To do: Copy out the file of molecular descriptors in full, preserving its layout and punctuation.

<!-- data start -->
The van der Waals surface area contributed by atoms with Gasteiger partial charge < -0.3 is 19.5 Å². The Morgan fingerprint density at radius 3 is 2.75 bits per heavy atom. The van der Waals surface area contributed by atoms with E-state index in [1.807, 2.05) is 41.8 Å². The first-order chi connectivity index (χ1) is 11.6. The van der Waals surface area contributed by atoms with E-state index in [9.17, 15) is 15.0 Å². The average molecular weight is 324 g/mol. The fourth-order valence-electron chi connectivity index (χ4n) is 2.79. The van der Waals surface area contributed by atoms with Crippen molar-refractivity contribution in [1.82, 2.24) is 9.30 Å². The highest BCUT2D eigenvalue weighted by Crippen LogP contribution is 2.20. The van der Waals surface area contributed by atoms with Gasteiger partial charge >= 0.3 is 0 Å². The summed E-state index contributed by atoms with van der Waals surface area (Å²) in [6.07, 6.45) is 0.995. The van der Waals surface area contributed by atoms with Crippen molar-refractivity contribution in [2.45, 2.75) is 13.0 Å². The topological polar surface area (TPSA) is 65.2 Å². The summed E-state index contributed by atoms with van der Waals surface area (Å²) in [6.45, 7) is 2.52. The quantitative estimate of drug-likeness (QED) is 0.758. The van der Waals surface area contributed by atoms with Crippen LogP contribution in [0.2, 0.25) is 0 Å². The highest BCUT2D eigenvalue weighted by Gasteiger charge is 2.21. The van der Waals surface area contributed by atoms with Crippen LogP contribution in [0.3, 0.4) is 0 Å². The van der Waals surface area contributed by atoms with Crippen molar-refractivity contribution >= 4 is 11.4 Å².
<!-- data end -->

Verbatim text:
The van der Waals surface area contributed by atoms with Gasteiger partial charge < -0.3 is 19.5 Å². The Morgan fingerprint density at radius 3 is 2.75 bits per heavy atom. The van der Waals surface area contributed by atoms with E-state index in [1.807, 2.05) is 41.8 Å². The first-order chi connectivity index (χ1) is 11.6. The van der Waals surface area contributed by atoms with E-state index in [9.17, 15) is 15.0 Å². The average molecular weight is 324 g/mol. The fourth-order valence-electron chi connectivity index (χ4n) is 2.79. The van der Waals surface area contributed by atoms with Crippen molar-refractivity contribution in [1.82, 2.24) is 9.30 Å². The highest BCUT2D eigenvalue weighted by Crippen LogP contribution is 2.20. The van der Waals surface area contributed by atoms with Gasteiger partial charge >= 0.3 is 0 Å². The summed E-state index contributed by atoms with van der Waals surface area (Å²) in [6.07, 6.45) is 0.995. The van der Waals surface area contributed by atoms with Crippen molar-refractivity contribution in [2.45, 2.75) is 13.0 Å². The topological polar surface area (TPSA) is 65.2 Å². The summed E-state index contributed by atoms with van der Waals surface area (Å²) in [6.45, 7) is 2.52. The quantitative estimate of drug-likeness (QED) is 0.758. The van der Waals surface area contributed by atoms with Crippen LogP contribution in [0.2, 0.25) is 0 Å². The highest BCUT2D eigenvalue weighted by Gasteiger charge is 2.21. The van der Waals surface area contributed by atoms with Crippen LogP contribution in [0.3, 0.4) is 0 Å². The van der Waals surface area contributed by atoms with Crippen molar-refractivity contribution >= 4 is 11.4 Å².